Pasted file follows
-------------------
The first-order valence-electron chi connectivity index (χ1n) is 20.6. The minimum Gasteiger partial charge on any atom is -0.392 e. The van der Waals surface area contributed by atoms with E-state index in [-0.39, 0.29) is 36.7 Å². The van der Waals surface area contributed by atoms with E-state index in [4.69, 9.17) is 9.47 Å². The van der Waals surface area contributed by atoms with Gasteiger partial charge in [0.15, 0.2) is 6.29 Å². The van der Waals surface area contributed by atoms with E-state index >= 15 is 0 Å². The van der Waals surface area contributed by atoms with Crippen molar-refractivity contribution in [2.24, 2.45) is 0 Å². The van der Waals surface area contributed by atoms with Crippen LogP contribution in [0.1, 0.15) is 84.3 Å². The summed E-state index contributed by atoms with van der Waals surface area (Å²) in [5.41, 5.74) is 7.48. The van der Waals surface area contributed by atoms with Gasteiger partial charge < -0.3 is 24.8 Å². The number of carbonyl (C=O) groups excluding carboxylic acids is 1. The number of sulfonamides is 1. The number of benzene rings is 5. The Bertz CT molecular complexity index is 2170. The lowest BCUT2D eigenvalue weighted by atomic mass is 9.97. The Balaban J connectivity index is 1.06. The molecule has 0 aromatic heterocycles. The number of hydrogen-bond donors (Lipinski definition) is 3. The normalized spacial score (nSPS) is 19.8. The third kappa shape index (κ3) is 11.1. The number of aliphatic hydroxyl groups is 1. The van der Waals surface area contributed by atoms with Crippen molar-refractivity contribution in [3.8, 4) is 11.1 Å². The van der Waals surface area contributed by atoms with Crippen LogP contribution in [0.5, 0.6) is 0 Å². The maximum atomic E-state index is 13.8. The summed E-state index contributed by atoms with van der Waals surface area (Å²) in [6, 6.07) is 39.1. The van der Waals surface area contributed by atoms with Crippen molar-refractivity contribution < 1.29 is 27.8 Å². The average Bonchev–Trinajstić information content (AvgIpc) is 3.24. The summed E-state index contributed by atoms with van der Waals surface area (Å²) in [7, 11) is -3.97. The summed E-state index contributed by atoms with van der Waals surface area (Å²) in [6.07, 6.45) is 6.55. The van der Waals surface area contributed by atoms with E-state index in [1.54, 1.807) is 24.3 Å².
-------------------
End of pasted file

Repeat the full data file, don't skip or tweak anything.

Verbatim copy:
The first-order valence-electron chi connectivity index (χ1n) is 20.6. The minimum Gasteiger partial charge on any atom is -0.392 e. The van der Waals surface area contributed by atoms with E-state index in [-0.39, 0.29) is 36.7 Å². The van der Waals surface area contributed by atoms with E-state index in [4.69, 9.17) is 9.47 Å². The van der Waals surface area contributed by atoms with Gasteiger partial charge in [0.15, 0.2) is 6.29 Å². The van der Waals surface area contributed by atoms with E-state index >= 15 is 0 Å². The van der Waals surface area contributed by atoms with Crippen molar-refractivity contribution in [2.24, 2.45) is 0 Å². The van der Waals surface area contributed by atoms with Crippen LogP contribution in [0.1, 0.15) is 84.3 Å². The summed E-state index contributed by atoms with van der Waals surface area (Å²) in [5.41, 5.74) is 7.48. The van der Waals surface area contributed by atoms with Gasteiger partial charge < -0.3 is 24.8 Å². The number of carbonyl (C=O) groups excluding carboxylic acids is 1. The number of sulfonamides is 1. The number of benzene rings is 5. The Bertz CT molecular complexity index is 2170. The lowest BCUT2D eigenvalue weighted by atomic mass is 9.97. The Balaban J connectivity index is 1.06. The molecule has 0 aromatic heterocycles. The number of hydrogen-bond donors (Lipinski definition) is 3. The normalized spacial score (nSPS) is 19.8. The third kappa shape index (κ3) is 11.1. The number of aliphatic hydroxyl groups is 1. The van der Waals surface area contributed by atoms with Crippen molar-refractivity contribution in [3.8, 4) is 11.1 Å². The van der Waals surface area contributed by atoms with Crippen LogP contribution in [0.5, 0.6) is 0 Å². The maximum atomic E-state index is 13.8. The summed E-state index contributed by atoms with van der Waals surface area (Å²) in [6, 6.07) is 39.1. The van der Waals surface area contributed by atoms with Crippen molar-refractivity contribution < 1.29 is 27.8 Å². The average Bonchev–Trinajstić information content (AvgIpc) is 3.24. The summed E-state index contributed by atoms with van der Waals surface area (Å²) in [7, 11) is -3.97. The summed E-state index contributed by atoms with van der Waals surface area (Å²) in [6.07, 6.45) is 6.55. The van der Waals surface area contributed by atoms with E-state index in [1.54, 1.807) is 24.3 Å².